What is volcanic ash?
Plumes of dust spewed out by volcanoes usually contain tiny particles of glass, pulverised rock and silicates. The result is a cloud of material resembling sandpaper.
Why is it a hazard to aviation?
The problem is not visibility but the abrasive affect of the ash, which can both strip vital surfaces and bung up an engine.
Pulverised rock colliding at high speed with a speeding jetliner can blast away surfaces inside the engine.
Due to intense heat in the motor, the particles can fuse together when they penetrate the engine and stop it working.
Aircraft avionics and electronics can also be damaged.
Aviation authorities say clouds of ash are often accompanied by clouds of gas such as sulphuric acid and hydrochloric acid.
How long will the problem last?
The answer depends on the weather. Prevailing winds have so far spread the cloud eastwards from Iceland towards British and Scandinavian airspace. Britain's meteorological office says ash may be present over the United Kingdom on Thursday and Friday. British airspace was expected to be closed until at least late yesterday evening.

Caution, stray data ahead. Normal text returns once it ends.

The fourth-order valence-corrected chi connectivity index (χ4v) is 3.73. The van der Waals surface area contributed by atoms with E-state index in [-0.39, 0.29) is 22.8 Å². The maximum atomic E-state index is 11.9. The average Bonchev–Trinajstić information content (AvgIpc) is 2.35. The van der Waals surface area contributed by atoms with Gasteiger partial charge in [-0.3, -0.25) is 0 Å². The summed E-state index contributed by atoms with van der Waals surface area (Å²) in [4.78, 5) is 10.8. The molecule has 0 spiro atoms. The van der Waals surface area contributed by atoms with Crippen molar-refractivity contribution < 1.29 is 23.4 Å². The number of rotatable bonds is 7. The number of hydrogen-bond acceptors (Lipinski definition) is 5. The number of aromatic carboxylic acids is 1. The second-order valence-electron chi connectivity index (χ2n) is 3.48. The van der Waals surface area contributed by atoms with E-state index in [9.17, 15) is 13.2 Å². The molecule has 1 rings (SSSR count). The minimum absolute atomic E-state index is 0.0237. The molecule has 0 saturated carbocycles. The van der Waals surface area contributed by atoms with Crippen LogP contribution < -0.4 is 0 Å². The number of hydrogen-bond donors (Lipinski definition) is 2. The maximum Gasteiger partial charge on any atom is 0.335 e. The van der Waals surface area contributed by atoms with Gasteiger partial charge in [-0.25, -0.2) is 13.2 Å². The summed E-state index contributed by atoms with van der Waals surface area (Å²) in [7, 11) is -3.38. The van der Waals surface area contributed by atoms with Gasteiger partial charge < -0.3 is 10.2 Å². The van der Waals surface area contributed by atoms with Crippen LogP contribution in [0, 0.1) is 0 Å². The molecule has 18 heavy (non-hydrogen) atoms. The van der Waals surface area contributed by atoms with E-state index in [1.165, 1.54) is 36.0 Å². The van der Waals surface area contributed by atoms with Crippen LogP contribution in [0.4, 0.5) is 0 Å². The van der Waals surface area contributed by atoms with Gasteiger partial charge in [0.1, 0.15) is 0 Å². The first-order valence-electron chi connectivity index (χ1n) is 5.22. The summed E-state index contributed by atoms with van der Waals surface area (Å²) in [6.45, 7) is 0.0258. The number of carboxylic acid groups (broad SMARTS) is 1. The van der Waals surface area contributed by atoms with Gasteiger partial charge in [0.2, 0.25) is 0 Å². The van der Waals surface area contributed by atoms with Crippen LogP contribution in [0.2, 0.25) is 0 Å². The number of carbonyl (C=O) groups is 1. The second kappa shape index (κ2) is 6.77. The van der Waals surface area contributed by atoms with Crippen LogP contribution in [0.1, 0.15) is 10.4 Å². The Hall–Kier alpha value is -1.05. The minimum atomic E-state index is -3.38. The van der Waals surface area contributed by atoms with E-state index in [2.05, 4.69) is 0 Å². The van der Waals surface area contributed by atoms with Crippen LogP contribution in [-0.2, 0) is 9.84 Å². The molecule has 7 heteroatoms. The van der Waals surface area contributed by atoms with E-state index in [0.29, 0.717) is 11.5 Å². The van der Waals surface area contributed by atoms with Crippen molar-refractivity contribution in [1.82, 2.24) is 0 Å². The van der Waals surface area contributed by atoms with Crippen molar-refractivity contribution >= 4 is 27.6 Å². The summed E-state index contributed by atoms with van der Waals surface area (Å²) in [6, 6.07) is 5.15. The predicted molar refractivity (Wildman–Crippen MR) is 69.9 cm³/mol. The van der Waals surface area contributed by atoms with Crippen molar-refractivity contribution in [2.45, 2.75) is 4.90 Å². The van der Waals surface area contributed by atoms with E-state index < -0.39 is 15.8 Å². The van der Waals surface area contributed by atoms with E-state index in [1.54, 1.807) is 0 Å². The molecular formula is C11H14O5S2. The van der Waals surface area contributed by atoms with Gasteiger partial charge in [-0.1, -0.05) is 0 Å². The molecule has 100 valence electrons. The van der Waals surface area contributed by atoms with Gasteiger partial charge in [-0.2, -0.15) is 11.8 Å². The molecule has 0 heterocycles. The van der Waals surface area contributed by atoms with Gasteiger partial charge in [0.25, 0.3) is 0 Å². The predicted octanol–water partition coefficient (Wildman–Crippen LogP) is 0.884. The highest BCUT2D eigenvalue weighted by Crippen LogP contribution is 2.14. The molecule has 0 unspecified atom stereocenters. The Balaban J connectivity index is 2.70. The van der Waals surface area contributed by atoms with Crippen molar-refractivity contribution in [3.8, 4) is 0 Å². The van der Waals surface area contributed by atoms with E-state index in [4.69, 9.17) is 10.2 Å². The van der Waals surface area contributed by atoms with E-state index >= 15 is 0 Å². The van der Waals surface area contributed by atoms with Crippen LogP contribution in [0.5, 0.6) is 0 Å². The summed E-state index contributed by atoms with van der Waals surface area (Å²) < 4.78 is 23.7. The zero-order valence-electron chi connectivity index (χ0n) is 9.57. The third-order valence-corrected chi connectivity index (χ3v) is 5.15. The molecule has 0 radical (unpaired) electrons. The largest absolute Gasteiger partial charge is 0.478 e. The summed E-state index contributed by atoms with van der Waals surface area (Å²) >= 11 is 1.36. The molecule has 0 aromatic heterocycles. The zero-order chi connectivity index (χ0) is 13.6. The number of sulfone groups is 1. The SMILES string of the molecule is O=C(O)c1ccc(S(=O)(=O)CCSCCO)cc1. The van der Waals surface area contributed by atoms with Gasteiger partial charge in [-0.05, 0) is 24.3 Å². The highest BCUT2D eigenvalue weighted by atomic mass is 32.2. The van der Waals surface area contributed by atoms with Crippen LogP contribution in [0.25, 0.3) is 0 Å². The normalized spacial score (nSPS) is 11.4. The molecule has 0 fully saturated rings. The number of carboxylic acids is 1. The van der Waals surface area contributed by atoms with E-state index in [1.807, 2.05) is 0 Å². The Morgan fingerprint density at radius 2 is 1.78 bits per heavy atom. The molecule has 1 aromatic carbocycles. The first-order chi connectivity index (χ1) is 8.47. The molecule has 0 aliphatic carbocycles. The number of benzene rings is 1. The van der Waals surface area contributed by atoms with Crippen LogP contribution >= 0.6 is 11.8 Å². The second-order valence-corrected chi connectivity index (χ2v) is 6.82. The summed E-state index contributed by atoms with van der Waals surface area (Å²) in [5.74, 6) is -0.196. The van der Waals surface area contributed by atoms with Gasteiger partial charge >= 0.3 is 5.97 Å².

What happens when volcanic ash is detected?
A 120-nautical-mile danger zone is declared around the original plume and flights are banned in contaminated areas as winds move the ash across flight paths. The scale of Thursday's response is "unprecedented," a British spokesman told Sky TV.
What happens if an aircraft does fly into volcanic ash?
On June 24, 1982, the captain of a British Airways jumbo jet en route from Kuala Lumpur to Perth came on the speaker system at around 37,000 feet and calmly told the 247 passengers on board that all four of its engines had failed.
In an incident that went down in aviation history, Captain Eric Moody glided the jet down more than 20,000 feet and managed to restart one engine at 13,000 feet followed by others, according to the Flight Safety Foundation (aviation-safety.net).